How did the band strike up the playful name, ‘Virgin Kids’? I am in a band myself, and cursing, ‘why did I not think of that’!!
Asher: Virgin Kids actually came from a little run of cartoons I drew which were based around the idea of childhood and how insecure and influenced you are at that age, they were pretty silly. When I started the band I wasn’t drawing as much but wanted the two to some how connect, so used the title of the comics as the name of the band. I haven’t drawn in ages now, maybe ill reveal some doodles one day.
Recently the NME poised the question, ‘Are the Virgin kids Britain’s answer to the Black Lips? Do the musical influences you garner in reality form an imprint upon the music you have recorded for the album and have the Black Lips influenced you at all?
Sean: Individually we’re all influenced by a wide range of different artists and genres but I don’t think the songs on Greasewheel have any direct connection to any of the bands that we admire. Although during the recording Anthony who produced the record introduced us to The Clean who we’re all massive fans of now. We’re a garage band so its all about playing what we’re going to enjoy playing. We’re not directly influenced by the Black Lips, but we love the band and we’re really flattered by the comparison.
What kind of process do you go through in developing a song and does it change comparatively regarding the musical aspect to the song or the drafting of the lyrics? Which comes most natural?
Asher : Usually I’ll try to come to practice with a shell of an idea like a verse and a chorus, and then the three of us build up the song from there, which is great as the last part is definitely the hardest part of writing a song. We don’t have any set structure or routine that we use but we definitely try to have a hook and a catchy melody in all of our songs, regardless of the style or genre of music your writing. We all feel its important to have something in a song someone can walk away with and have stuck in there head!.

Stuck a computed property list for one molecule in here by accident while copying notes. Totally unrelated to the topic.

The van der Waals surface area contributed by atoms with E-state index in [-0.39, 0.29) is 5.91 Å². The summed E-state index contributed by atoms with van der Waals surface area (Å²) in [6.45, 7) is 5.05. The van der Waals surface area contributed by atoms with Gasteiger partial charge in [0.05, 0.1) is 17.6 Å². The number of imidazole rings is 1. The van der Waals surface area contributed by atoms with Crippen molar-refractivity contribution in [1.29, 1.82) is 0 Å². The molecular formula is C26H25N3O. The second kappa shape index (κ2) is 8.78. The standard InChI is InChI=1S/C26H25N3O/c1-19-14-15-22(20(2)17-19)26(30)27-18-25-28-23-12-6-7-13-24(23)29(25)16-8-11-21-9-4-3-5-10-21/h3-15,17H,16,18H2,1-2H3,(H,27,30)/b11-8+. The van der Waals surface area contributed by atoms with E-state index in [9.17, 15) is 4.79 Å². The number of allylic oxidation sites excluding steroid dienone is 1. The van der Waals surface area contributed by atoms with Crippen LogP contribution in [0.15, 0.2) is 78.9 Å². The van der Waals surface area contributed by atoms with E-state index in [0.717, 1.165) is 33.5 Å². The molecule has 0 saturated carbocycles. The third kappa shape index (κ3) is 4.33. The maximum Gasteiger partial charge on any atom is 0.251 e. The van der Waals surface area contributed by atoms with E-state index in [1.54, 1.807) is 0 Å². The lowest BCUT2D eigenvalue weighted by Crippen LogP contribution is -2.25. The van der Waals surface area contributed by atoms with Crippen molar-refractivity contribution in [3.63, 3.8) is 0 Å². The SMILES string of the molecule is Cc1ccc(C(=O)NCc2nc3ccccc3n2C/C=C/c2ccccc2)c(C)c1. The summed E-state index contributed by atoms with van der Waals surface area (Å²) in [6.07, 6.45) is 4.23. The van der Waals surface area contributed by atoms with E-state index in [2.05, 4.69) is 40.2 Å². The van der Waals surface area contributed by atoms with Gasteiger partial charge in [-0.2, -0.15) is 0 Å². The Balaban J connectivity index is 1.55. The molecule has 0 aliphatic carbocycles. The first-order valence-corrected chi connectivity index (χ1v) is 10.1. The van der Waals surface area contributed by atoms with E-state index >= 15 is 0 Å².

The music generally comes first and then depending how the feel of the song is I get to writing lyrics, I try to have a bank of stories, poems or little phrases at hand. Cracks In A colour was inspired by the 70’s horror film Susperia. I’d definitely like to write more song about films, even if were the only one who gets the reference.
How do you feel about social media? How important is it to you, your craft and interaction with fans or potential audience?
Sean: We all hate it. But it’s a necessary evil.
How do you learn as a musical artist, and songwriters and improve? Do you feel you have improved since your debut EP?
Sean: There’s a natural progression to any band from record to record and we’re no different. You take something new from each stage and hope that you improve.
Describe a normal day in the lives of the band? I guess this will change come the next year!
Paul: For now its work in the day, music in the evening and pizza in between.
London is exploding with entire avenues to explore! What and where in the city would be some of The Virgins Kids’ favourite spots to go hangout, eat, drink or play LIVE?